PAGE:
This component is called "home".

Framework for developing applications in the new single-page application way

That "home" component is implemented building upon a framework called "frame", which is a usage of AngularJS. Frame is also the starting point for applications other than "home", applications that end up looking and feeling like they are part of the portal but that aren't JSR-286 portlets, they're modern AngularJS web applications instead.

Adoption of frame is eased by an app seed starting point.


Okay, so one use case JSR-286 is fulfilling is building rich, complex, interactive Web applications. Frame-apps is our beyond-portlets answer to that.

Another use case JSR-286 is fulfilling is building dashboard components, little views that appear alongside others on a page. Widgets are our answer to that.

Widgets are also implemented using AngularJS. They're the combination of a template (AngularJS templating is quite fun) with an optional JSON feed feeding down dynamic data to that template.

Widgets also have a much stronger design aesthetic than Portlets tended to have. A problem with Portlets is that the world is wide open to do anything, and a problem with that vision of grabbing off-the-shelf portlets from disparate sources is they all have different design, different sizes and shapes. They tend to look jarringly different when juxtaposed on a page.

Widgets come with a much stronger design aesthetic. They are responsive but only across a narrow range of sizes. There are some patterns for how they ought to look. They look a very minimal way when they have nothing interesting to say.

They are also quite feasible, technically, to implement. All of the work is in design and in whatever you have to do to lay hands on worthwhile JSON data to feed them.



My take

The visions for the future of uPortal align more than it may seem.

It is interesting to observe from discussions the perceived conflict between enabling alternative front-ends for uPortal such as UW-Madison is implementing, and improving the included-with-product experiences and server-side implementations. The perceived conflict between pursuing a micro-services architecture and shoring up the existing server-side implementation.

I do not see these visions as in conflict. I see them as complementary.

Achieving Java 8 language support and Tomcat 8 support and better performance and Spring Security and more ability to promote selfsame artifacts across tiers and so forth will be more feasible in less monolithic architectures. Part of the challenge today is that the technical implementation of the product is just too complected.

Improvements and APIs that enable developing alternative components for a uPortal implementation are improvements and APIs that will drive better default components for a uPortal implementation.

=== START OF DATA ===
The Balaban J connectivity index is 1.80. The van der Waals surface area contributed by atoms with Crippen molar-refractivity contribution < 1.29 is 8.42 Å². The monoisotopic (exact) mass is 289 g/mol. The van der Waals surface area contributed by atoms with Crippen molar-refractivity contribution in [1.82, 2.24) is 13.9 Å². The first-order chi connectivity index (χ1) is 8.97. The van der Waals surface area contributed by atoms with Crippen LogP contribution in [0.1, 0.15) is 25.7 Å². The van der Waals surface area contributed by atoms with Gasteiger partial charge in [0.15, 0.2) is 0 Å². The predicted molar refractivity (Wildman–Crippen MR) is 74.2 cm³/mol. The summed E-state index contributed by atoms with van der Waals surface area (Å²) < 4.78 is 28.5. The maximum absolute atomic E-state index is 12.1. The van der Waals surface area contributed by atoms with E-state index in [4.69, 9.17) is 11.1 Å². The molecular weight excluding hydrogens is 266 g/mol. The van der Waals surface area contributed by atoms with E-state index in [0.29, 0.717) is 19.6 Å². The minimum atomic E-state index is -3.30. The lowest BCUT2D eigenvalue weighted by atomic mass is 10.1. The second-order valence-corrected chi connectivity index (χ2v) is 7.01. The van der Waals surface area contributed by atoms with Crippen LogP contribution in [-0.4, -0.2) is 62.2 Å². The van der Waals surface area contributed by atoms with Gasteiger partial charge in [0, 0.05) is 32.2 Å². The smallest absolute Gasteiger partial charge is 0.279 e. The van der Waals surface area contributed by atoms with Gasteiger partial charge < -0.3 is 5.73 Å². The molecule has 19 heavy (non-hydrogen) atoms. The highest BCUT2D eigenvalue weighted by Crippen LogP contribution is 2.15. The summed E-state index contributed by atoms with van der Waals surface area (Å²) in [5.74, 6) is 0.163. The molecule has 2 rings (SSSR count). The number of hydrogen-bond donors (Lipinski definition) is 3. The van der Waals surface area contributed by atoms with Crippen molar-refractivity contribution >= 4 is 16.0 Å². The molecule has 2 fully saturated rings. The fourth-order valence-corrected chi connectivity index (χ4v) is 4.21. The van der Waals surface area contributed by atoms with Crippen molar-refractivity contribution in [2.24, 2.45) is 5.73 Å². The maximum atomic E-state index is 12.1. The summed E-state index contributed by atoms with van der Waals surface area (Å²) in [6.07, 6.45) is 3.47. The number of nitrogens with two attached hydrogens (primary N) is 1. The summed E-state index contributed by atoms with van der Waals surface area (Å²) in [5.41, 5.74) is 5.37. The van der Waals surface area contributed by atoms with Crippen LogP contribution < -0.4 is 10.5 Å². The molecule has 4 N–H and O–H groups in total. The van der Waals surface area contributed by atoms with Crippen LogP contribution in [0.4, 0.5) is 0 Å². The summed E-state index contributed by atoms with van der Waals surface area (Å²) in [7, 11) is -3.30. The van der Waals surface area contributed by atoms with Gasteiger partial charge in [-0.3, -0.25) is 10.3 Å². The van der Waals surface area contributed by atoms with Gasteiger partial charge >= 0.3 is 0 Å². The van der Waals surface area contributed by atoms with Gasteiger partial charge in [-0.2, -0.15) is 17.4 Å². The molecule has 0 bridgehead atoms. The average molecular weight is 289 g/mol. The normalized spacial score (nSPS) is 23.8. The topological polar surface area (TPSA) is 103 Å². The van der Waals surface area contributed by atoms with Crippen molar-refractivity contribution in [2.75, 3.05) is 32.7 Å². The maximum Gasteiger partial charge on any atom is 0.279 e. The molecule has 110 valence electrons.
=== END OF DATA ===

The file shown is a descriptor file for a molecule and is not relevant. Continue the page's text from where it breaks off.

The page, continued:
Better modularity and architectures and especially closer attention to versioning APIs will improve the feasibility of upgrade tooling. Productization will improve adopters' keeping up with upgrades and finding value in doing so.

We are talking about some of the same things and same needs in different ways and thinking we are at odds when we are not.

So what’s next?

Tactical technical maintenance

I agree that the existing product back-end needs maintenance and attention, and I see it happening.

  • Java language 8 support
  • Tomcat 8 support
  • Better performance
  • Better and more adoptable analytics
  • More mainstream approaches to widely adopted security frameworks (Spring Security) and less ad-hoc access control stuff

All of this is important and worth doing.

uPortal as product but not as monolith

uPortal needs to become both more productized and less monolithic. These concepts are not at odds. The evolution away from the monolith is essential to the successful move towards better productization.

Enabling alternative front-ends and more modern ways of developing content beyond JSR Portlets is not at odds with making the out of the box code and experience better -- it is the way to make the out of the box code and experience better.

uPortal must stop being one giant Git repo and one giant uportal-war artifact, and for goodness sake adopters need to stop having to fork the entire source code and build the whole thing from source (and build it custom for each deployment tier no less) just to implement the product.

The path forward is to de-couple, extract, refactor, and re-bundle more cleanly.

uPortal the product should be a bundle of more and better things. The way that bundle is developed and built together should be from more, smaller, better factored pieces.

This is the path to more sustainable development of a more compelling product that is more adoptable and more feasible to upgrade, and so a product for the next fifteen years of the uPortal story.


About uPortal vision:

About microservices architecture and beyond portlets:


Post image Little chicken via CC-BY-NC-ND-2.0